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Dave Boone has contributed photos here once before, and his painting are the focus of the second half of this post. In the same post with his paintings, Timothy McAllister appears.

So what’s this orb off the port side of battleship New Jersey, BB-62.  BB .  . as in basketball?

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And what’s that experimental gear on the after deck  of Timothy McAllister?

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And is that orb headed for a swish . . .

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while this crew in unusual garb watch from the Big J?

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Here’s the story and more pics.  It’s Globetrotter week in these parts, and winter and its icy grip . . . be gone . . . this looks like fun!

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Many thanks to Dave Boone for sharing these really spring-fever inducing photos!  See Dave’s work here.

The funnel . . . forward on William Francis Gibbs‘ ship, you know,

SS United States.  Check this youtube for clips of her departing NYC and passing beneath the  unfinished Verrazano Narrows Bridge.   Now if Bart  sees the foto above, he may think the funnels are attached to the blue structure with square windows and hasten to add the shot to uglyships. Here’s a youtube suggesting why it’s in Philly and another showing her dock in NYC in 1955.

The paint is flaking pretty bad.  Anyone know if tours (even of the dock right alongside) are EVER arranged?  One more clip, with great NYC docking scenes.  And when might her fate be announced?  Read here.

The clue on the device below, a little closer-cropped than yesterday, can be found at the 8 o’clock position.  “Emerge”

does it mean top speed, to emerge?  It’s one of many displays built into SS-319, Becuna.  Check here for wiki entry.  Honestly, although Henschel Corp still exists not far from Amesbury, my old stomping and rowing ground, I don’t know the name of the device shown.  (Actually, “motor order telegraph repeater.”  See Les’ comment at left. ) If you check no link here but one, check this one for a dory shop still building ’em after plus-200 years.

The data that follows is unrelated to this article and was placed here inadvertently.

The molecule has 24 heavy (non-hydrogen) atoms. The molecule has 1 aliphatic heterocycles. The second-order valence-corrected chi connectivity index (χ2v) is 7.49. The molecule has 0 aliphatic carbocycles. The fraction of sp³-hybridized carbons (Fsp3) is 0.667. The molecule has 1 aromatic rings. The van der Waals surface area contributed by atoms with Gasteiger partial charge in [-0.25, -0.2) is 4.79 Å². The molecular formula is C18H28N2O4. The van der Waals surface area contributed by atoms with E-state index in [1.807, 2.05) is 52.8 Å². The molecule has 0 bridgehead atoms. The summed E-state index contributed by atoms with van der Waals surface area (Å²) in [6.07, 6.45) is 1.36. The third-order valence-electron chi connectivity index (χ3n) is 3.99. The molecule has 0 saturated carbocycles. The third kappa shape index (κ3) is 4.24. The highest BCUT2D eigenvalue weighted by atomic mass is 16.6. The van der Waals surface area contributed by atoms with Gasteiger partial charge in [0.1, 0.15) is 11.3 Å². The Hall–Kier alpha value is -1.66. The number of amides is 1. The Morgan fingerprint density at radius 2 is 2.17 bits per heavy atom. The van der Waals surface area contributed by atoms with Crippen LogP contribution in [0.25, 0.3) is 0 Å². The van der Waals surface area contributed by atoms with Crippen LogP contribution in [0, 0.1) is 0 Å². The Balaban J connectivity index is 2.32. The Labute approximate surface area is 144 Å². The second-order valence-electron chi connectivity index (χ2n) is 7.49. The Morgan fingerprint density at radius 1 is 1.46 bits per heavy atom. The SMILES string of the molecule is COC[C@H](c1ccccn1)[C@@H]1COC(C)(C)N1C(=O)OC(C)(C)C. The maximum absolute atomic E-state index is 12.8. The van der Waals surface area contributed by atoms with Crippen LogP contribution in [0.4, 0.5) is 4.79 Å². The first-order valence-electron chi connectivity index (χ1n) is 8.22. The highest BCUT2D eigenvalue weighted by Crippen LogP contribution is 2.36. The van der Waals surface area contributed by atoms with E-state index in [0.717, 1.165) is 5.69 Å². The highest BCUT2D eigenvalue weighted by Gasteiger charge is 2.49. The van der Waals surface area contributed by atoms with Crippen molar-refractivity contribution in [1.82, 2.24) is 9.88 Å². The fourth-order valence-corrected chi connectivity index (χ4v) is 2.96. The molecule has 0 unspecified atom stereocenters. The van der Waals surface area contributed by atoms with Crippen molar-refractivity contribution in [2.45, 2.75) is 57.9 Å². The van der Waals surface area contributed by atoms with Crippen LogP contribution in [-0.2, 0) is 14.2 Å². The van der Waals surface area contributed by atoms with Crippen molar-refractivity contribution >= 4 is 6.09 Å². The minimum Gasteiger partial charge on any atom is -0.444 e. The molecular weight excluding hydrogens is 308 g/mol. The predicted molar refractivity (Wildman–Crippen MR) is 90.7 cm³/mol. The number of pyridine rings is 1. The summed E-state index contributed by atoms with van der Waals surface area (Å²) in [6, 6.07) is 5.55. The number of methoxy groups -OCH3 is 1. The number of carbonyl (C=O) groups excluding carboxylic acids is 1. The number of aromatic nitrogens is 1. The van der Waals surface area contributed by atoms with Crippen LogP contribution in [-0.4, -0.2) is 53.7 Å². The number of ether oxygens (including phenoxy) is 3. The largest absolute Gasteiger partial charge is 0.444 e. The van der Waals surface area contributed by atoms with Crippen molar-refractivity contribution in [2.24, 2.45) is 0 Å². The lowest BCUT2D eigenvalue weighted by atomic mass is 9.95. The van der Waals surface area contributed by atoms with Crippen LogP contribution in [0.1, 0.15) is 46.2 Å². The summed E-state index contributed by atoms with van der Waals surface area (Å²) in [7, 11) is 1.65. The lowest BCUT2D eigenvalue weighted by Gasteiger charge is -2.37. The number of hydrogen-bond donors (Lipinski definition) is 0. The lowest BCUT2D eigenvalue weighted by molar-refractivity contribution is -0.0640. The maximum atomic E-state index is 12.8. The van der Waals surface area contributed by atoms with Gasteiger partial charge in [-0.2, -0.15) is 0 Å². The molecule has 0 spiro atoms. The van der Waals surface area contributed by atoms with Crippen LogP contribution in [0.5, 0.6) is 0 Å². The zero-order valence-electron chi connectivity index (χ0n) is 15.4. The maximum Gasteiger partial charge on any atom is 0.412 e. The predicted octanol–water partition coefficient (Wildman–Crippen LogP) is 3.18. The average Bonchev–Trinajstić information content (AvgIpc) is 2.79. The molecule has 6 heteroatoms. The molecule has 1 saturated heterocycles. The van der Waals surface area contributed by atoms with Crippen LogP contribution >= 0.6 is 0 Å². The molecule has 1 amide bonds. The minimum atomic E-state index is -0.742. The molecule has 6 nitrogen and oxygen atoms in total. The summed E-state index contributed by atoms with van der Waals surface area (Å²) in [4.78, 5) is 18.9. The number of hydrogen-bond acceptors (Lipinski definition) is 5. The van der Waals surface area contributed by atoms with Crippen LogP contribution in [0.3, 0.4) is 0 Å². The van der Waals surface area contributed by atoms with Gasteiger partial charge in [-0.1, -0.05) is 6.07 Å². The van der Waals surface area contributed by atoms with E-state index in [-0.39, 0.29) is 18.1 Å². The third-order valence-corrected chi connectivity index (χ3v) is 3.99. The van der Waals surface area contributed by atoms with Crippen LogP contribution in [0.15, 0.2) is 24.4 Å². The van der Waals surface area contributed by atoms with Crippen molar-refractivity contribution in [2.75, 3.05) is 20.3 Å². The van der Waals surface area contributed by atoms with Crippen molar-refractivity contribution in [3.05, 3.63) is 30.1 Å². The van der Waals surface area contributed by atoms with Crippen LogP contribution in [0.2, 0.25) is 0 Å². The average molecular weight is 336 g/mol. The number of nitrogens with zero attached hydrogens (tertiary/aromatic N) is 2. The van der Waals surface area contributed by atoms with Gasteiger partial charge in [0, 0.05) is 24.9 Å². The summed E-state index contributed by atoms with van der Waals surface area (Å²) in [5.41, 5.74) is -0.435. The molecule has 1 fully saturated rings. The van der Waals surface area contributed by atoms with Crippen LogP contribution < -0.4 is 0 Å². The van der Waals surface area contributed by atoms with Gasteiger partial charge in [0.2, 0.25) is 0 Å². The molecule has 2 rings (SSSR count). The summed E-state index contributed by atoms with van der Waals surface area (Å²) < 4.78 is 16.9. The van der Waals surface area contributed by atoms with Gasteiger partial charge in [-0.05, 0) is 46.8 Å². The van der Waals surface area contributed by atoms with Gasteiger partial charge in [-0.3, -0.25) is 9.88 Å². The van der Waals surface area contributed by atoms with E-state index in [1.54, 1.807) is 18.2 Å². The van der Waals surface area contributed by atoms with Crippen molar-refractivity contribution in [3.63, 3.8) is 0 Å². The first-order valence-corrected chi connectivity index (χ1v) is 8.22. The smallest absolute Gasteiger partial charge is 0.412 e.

BB-62, built in Philly and retired to Camden with a full life in between.

Seen from above, the hull reminds me of a kayak.  Severn passes with load.

Provenance, more recently, for these clunkers was the bottom of the harbor.  They were brought up around Thanksgiving by a dredging team.  It makes me wonder . . . how did they get there?  what might be preserved inside?  Thanks for this foto to Allen Baker –who has provided a recent “ship-trip-tease” foto.

From yesterday’s post:  #5 mermaids come from a mural aboard Moshulu (ex-Kurt), a former steel cargo barque.  By the way, “moshulu” means “dreadnought” in Seneca.    Moshulu was once owned by Heinz Schliewen, who also owned some of the P-liners, so ably illustrated by “you-know-who-of-the-cliff.”  Moshulu is one of five surviving Clyde-built barques, four if Falls of Clyde goes.

#6 turns out to be T-AFS Saturn (ex-RFA Stromness), a decommissioned combat stores vessel berthed for now at the Philadelphia Navy Yard.  A future participant in target practice?  By the way, next time I get to Philly, I’m doing a Navy Yard tour.

And some old business below:  my brother’s garbage-can turkey.  Thanks to Les for catching an omission:  do NOT use a galvanized can.  Aluminum is better.  My brother had told me that too.  Thanks, Les.

All fotos but Allen’s by Will Van Dorp, who is back on the bank of the sixth boro.  Quick question:  The Delaware River flows between Camden and Philly.  Where are the headwaters of the Delaware?  Answer tomorrow.

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